Ameren Asking IL Customers to Cough Up $90 Million More

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Solar Power can help you offset your ever-increasing energy costsSPRINGFIELD – Ameren Illinois customers may be in for a less-than-pleasant suprise when they open their electric and gas bills this coming January.

On Tuesday, the Illinois Commerce Commission held a scheduled public hearing – the only scheduled public hearing – on gas and electricity rate increases for Ameren’s 1.2 million  customers. Ameren estimates the increases, slated for 2012, would cause the average customer’s electric bill to increase $36 a year, and gas by up to $38 a year.

Nancy Nelson is the advocacy manager for AARP Illinois, an organization that lobbies on behalf of people 50 and older. She also was one of the two dozen people attending Tuesday’s hearing. AARP Illinois estimates utility bills equal about 14 percent of their members’ average monthly income.

“With the economy, (our members) are very concerned. They’re very concerned about being able to pay their utility bills and, as a result, we are advocating in the Legislature and with rate hike hearings like this to not have unnecessary rate hikes,” Nelson said. AARP Illinois said Ameren’s profit margins for the past year – about 11 percent for the electricity side of the business and about 10 percent for the gas side of the business – were high enough, and that any rate increase would only increase those margins.

The actual rate increases vary, depending on where customers live.

Ameren customers in the former CIPS coverage area – mainly Western and Southern Illinois – would see an 11 percent increase in electricity rates and a 15.5 percent increase for the cost of natural gas. Ameren customers in the former CILCO service area – mainly Central Illinois – would see a 16.5 percent electricity rate increase and a 24 percent hike for the cost of natural gas.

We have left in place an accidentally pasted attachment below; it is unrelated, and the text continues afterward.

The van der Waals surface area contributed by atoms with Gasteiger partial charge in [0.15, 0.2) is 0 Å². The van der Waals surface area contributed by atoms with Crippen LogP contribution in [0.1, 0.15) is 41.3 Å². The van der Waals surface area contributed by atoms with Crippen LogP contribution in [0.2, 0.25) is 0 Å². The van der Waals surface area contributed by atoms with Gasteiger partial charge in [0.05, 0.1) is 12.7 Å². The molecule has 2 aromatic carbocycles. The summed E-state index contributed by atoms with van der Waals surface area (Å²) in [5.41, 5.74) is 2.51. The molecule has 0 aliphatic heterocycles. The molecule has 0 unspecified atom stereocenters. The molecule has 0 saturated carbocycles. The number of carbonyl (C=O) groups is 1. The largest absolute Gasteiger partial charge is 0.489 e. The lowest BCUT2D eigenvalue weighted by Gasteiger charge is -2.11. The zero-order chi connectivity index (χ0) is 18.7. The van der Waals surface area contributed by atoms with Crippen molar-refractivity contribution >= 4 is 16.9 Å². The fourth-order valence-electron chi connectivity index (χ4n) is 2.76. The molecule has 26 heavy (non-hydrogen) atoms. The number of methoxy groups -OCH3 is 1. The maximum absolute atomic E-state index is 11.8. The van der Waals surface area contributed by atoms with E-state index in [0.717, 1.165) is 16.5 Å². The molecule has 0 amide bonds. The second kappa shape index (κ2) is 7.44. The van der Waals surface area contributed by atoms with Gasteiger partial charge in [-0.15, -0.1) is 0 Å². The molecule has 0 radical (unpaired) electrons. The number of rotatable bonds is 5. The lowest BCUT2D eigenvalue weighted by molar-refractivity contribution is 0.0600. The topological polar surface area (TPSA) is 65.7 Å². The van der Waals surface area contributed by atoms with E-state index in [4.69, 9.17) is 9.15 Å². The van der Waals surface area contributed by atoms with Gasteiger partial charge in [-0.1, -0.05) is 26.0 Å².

Ameren customers in the former Illinois Power coverage area – mainly pockets of areas north of Peoria and east of St. Louis – would see a 2.5 percent increase in electricity rates and a 14.5 percent increase for the cost of natural gas. Carol Howe lives in Lincoln and is an Ameren customer in the former CILCO area. “I’ll have to buy not as much ice cream, but I think I could handle it. I’m not sure other people could,” she said. “I’ve got some friends who literally live hand to mouth.” Originally, Ameren was asking for $110 million from rate increases, but the utility since has dropped that figure to about $90 million.

Jacqueline Voiles, Ameren Illinois’ director of regulatory affairs, said the influx of money is needed to upgrade infrastructure for the delivery of gas and electricity, and help replace an aging vehicle fleet. Any upgrades would create a more consistent delivery of electricity and natural gas to customers, she said. “There’s really no good time to ask for a rate increase, but we continue to see costs increase, and there’s only so much we can do if we try to cut costs and contain our costs,” Voiles said.

The ICC will review Ameren’s request during the next four months and will determine whether the company can increase rates, either by what the company requested or by a lower number set by the ICC. The commission also could deny Ameren’s rate-increase request.
Last year, Ameren was awarded a $43.7 million total rate increase after initially asking for $162 million.

Residents can estimate their specific rate increases at www.IllinoisRateFacts.com.

Adapted from a post at thetelegraph.com